3. 3D Planning: While there’s no way to actually experience what working in a redesigned office will be like, 3D design software helps you get Take a virtual tour of what your office would look like with different types of office furniture. In addition to getting a feel for the aesthetics of different types of furniture, look for problem areas like oversized workstations that block aisles or box in employees.

4. Natural light: We know we say it a lot around here, but it bears repeating: Natural light improves workers’ moods, outlook, creativity and productivity so it’s worthwhile to make sure everyone has access to it. This means getting rid of the old notions that executives are the only ones who deserve an office with a window. Tear down walls on the perimeter and allow employees who spend most of their day at desks to bask in the sun. The returns could surprise you.

5. Optimized acoustics: One of the biggest complaints about modern open office layout is the noise levels. No matter what type of office floor plan you choose, it’s important to be aware of how sound carries and how it effects the productivity of your employees. Make sure to group noisier departments (ie: sales, customer service, etc.) away from those that do more focused work. Create sound barriers around loud office equipment, perhaps surrounding copiers or fax machines with filing cabinets or other office storage. Finally, use panel systems, carpeting and ceiling tiles can help absorb noise.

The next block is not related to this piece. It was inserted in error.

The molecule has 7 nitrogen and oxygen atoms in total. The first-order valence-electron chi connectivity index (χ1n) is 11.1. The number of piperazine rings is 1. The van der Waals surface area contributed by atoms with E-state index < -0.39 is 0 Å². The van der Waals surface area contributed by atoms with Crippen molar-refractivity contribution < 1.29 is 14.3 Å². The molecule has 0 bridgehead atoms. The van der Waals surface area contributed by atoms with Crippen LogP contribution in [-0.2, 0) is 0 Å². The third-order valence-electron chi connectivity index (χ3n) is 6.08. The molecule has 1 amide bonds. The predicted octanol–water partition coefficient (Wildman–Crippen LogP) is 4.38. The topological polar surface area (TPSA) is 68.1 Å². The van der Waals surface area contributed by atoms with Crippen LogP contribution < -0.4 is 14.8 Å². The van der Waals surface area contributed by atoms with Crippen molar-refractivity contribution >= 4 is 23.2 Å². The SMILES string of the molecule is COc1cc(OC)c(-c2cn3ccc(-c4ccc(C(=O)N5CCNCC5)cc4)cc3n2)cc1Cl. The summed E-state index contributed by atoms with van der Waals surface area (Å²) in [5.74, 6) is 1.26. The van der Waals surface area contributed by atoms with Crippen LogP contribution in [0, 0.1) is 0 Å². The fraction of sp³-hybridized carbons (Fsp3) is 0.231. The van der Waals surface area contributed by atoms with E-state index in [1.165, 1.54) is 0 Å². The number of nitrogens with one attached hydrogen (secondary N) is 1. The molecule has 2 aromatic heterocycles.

6. Mix of workspaces: Rather then devote one section of the office to meeting space and one section to employee workspace, spread out different types of work areas throughout, sprinkling small conference rooms for 2-4 person meetings and casual seating areas throughout to encourage collaboration.

7. Wiring: All the wires and cords coming out of your computers, phones and tablets make the office look like a technicolor-spaghetti factory exploded. One way to save space and improve organization is by finding furniture that can house all the wiring so it’s not tripping up walkways and getting tangled under desks.

8. Cluster Pods: No, they’re not the latest in Jedi air travel. These types of desking solutions (also called circular core stations or cluster workstations) allow businesses to maximize floor space while giving employees more privacy and a larger work surface (that’s a win, win, win!). If you’re not looking to be that futuristic, there are plenty of other desking options that help use your floor space more efficiently, especially if you want an open office.

9. Ergonomics: This isn’t just a way to prevent employees from getting carpal tunnel syndrome or save them from a few back aches. Making sure your office furniture is ergonomically correct will help improve employees long-term health, mood and productivity. To that end, make sure each employee has a high-quality office chair, has access to natural light (which will help reduce eyestrain) and has other tools like wrist rests on their ergonomically designed keyboard and anti-glare computer screens.

To find pieces that fit your optimized office while minimizing the damage to your bank account, be sure to visit Arnolds.